Both the programmes and the book were by Andrew Roberts:

andrew-roberts
He did a great job at explaining exactly why this situation has arisen.

It was because on the one hand, the England of the Napoleonic era had always prided itself on being full of free men, free to say what they wanted, to go where they wanted and so on. With a parliament and a monarch beloved by all, bless him, who never interfered in the running of an almost perfect society. Deep down though, the English knew that this portrait of their land was a complete load of rubbish.

They knew that Napoleon was a child of the Enlightenment, the fullest and finest flowering of ideas in the history of Mankind:

stamp-napoleon-france

Napoleon wanted to export the values of the Enlightenment across Europe. And the British wanted none of it. That’s why they coughed up £65,000,000 over the years, paying for countries such as Austria and Russia to attack and annihilate him, without any English lives being lost:

wallpaper_cossacks_2_
The British saw Napoleon as a direct threat to “England’s Green and Pleasant Land”.

A “Green and Pleasant Land” where the rich seized the poor’s common land and called it their own.

Where Corn Laws prevented hungry poor people from eating bread made from cheap imported foreign wheat, so that rich English farmers could stay wealthy.

Where all of the people in charge of anything, the army, the navy, the government, everything, was a nobleman and had a title:

house-of-lords4[1]

And parliament was full of greedy men elected by unbelievably tiny numbers of voters. This practice made use of “Rotten Boroughs” and Pocket Boroughs”. Here are two of the “Four Prints of an Election” by William Hogarth.  You can see them in greater detail here.

This is the “Election Entertainment“:

chairing

This one is called “Chairing the Members”:

election enter
Next time, we will look at the achievements of Napoleon. They are many and apply to so many different fields, from giving a mole catcher a more important job to making the arrangements to educate young women:

 

 

 

 

 

 

 

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What do you do with your freed slaves? (3)

I suppose that the major problem with abolishing slavery is knowing what exactly to do with this newly created army of probably uneducated people, who may well be quite ill fitted to deal with an independent life. Jefferson, the man who coined the expression “all men are created equal” seems to have supported a gradual process, with slaves being first educated and then freed as they reached adulthood:

Thomas_Jefferson_Regular_Issue_1968-1c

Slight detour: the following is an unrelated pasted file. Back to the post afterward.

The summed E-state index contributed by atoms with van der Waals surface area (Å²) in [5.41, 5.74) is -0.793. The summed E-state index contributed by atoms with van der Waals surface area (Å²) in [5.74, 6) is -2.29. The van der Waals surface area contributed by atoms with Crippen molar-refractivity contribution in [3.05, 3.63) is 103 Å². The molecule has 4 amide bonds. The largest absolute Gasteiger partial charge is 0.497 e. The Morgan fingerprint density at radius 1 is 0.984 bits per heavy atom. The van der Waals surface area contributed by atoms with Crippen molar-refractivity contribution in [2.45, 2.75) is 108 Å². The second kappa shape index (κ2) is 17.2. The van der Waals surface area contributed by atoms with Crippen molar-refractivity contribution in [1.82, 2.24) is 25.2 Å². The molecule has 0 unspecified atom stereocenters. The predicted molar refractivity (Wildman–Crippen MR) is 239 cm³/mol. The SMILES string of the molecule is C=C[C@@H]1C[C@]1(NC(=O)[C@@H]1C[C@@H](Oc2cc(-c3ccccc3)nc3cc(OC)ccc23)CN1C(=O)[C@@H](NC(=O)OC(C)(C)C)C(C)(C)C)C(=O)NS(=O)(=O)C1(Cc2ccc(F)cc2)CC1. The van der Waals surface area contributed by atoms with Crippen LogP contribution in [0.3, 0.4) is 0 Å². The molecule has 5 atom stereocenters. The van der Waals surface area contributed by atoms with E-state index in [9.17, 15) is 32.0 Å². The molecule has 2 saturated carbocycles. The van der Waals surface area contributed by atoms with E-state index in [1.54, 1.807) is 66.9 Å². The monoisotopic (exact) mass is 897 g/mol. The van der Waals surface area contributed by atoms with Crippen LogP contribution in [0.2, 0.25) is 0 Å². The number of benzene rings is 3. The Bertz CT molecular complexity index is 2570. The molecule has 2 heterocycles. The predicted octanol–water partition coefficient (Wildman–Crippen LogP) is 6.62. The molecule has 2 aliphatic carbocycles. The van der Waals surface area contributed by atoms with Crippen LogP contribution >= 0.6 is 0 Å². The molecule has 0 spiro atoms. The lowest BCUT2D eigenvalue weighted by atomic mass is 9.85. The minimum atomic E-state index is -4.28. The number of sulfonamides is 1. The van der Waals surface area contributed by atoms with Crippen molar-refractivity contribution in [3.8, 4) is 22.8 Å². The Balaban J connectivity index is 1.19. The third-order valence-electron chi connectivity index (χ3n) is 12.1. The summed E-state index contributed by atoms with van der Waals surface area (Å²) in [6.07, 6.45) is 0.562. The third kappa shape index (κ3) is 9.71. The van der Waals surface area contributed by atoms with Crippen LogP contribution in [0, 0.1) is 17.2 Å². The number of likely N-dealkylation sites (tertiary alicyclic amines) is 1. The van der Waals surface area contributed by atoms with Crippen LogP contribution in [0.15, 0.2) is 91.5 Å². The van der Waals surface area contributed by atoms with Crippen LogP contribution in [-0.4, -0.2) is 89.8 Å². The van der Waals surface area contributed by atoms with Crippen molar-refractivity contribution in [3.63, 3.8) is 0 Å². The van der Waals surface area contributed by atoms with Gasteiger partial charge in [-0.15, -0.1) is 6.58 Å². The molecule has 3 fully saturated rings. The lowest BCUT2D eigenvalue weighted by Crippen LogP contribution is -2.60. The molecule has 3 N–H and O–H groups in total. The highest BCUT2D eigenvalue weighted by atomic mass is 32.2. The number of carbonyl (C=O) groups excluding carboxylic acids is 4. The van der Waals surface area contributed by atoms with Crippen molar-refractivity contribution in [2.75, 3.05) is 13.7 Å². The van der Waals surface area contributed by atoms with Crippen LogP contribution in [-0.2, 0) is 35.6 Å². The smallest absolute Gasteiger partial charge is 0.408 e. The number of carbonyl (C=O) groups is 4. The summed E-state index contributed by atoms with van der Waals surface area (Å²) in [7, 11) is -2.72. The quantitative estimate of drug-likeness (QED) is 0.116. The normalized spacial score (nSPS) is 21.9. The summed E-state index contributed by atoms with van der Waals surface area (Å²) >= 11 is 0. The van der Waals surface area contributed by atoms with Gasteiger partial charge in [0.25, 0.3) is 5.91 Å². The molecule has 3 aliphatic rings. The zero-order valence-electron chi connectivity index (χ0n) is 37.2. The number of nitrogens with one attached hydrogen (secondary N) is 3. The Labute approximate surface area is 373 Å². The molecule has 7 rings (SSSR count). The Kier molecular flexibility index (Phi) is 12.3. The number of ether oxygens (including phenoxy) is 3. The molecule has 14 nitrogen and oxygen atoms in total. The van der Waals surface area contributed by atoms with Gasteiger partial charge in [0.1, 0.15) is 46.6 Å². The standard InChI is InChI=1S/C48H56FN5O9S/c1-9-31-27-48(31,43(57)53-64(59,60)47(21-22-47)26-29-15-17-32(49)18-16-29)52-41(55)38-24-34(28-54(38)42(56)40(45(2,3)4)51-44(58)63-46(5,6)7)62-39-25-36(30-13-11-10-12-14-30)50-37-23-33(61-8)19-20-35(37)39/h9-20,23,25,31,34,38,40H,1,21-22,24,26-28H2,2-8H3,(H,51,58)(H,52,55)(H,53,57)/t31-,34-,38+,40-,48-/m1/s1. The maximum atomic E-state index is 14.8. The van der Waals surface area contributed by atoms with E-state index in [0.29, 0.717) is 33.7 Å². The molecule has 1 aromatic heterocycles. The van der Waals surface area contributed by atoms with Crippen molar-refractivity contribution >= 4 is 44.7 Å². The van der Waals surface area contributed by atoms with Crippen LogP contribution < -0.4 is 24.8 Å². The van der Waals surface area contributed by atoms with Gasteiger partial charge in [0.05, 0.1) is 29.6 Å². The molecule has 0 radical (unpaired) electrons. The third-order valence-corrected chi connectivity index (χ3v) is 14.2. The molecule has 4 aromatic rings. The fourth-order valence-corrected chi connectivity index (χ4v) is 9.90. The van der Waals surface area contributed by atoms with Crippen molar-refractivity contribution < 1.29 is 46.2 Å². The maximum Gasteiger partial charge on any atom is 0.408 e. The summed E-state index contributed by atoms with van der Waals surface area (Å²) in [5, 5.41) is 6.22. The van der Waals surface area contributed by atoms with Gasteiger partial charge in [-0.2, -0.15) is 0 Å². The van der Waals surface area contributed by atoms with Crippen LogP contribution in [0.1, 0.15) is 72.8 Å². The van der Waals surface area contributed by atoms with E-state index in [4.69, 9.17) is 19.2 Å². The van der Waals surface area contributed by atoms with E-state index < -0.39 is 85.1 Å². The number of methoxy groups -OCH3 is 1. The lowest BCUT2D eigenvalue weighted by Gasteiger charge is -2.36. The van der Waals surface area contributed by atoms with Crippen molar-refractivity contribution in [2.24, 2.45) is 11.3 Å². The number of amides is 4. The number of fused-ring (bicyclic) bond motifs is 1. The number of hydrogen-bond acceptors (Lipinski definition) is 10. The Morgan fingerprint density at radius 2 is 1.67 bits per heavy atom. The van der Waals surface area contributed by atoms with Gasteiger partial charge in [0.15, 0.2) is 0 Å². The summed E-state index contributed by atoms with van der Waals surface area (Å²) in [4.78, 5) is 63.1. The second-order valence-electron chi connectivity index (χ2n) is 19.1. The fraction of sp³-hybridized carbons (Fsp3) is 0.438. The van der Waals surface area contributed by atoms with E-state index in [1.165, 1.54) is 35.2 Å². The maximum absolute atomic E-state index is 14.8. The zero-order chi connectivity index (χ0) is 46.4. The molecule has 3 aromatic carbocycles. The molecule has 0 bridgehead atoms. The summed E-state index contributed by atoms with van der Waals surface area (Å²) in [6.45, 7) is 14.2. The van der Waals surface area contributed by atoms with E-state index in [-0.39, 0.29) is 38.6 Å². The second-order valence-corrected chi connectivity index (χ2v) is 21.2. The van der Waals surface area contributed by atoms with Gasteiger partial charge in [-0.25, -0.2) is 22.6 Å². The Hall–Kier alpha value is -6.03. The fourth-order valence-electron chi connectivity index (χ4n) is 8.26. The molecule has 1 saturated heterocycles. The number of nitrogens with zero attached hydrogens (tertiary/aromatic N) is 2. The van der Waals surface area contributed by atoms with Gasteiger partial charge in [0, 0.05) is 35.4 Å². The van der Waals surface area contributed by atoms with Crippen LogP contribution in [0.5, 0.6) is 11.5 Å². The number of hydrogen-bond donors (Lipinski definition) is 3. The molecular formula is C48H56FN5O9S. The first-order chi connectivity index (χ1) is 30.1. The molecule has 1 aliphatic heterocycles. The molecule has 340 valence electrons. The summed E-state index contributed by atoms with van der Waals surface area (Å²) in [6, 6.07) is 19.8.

Apparently he later realised that this would created an inadequate return on the slave owner’s investment, if that’s the word, and altered the age of freedom to 45. After that, they would be taken back to Africa:

Repatriationxxxxxxxxxxxxxxxxxxxxxxxxxxxxxxx

Overall though, mainly for various personal reasons, Jefferson did not have a lot to say about slavery.
He did recognise one dilemna though.

The difficulties of freeing the slaves and the difficulties of not freeing the slaves:

“There is not a man on earth who would sacrifice more than I would, to relieve us from (slavery).
We have the wolf by the ear, and we can neither hold him, nor safely let him go. Justice is in one scale, and self-preservation in the other”

Jefferson was not the only one to have worries about “safely letting go” the country’s slaves.. In 1806, the Virginia General Assembly grew so concerned about the number of free black people living in the state that they changed the law to make freeing slaves more difficult.  From 1790-1810 the population of black people there had risen from virtually nothing to more than seven percent. In Delaware, they too were worried about freeing their slaves. By 1810, 75% of the state’s slaves had been given their liberty.

Many of these politicians were equally worried about the influence Haiti might have on the thinking of black people in the USA. Around this time, of course, Haiti was a revolutionary state on an island in the Caribbean to the south of the USA. A little like a black Cuba rather than a red one:

revolution in haiti

And presumably, the Americans did not want similar scenes of bloody revolution in their own southern states:

haiti

In 1801 President Jefferson was delighted to see the French intention to take back the island and thereby stop it becoming a base which might foment black revolution in the United States. He loaned the French $300,000 “for the relief of whites on the island.”

The southern slave owners in the US, of course, were just as scared of similar rebellions in their own states as President Jefferson. He said of this dilemma:

“If something is not done and soon, we shall be the murderers of our own children.”

But, in practical terms, what could be done?  Another article to follow in the near future.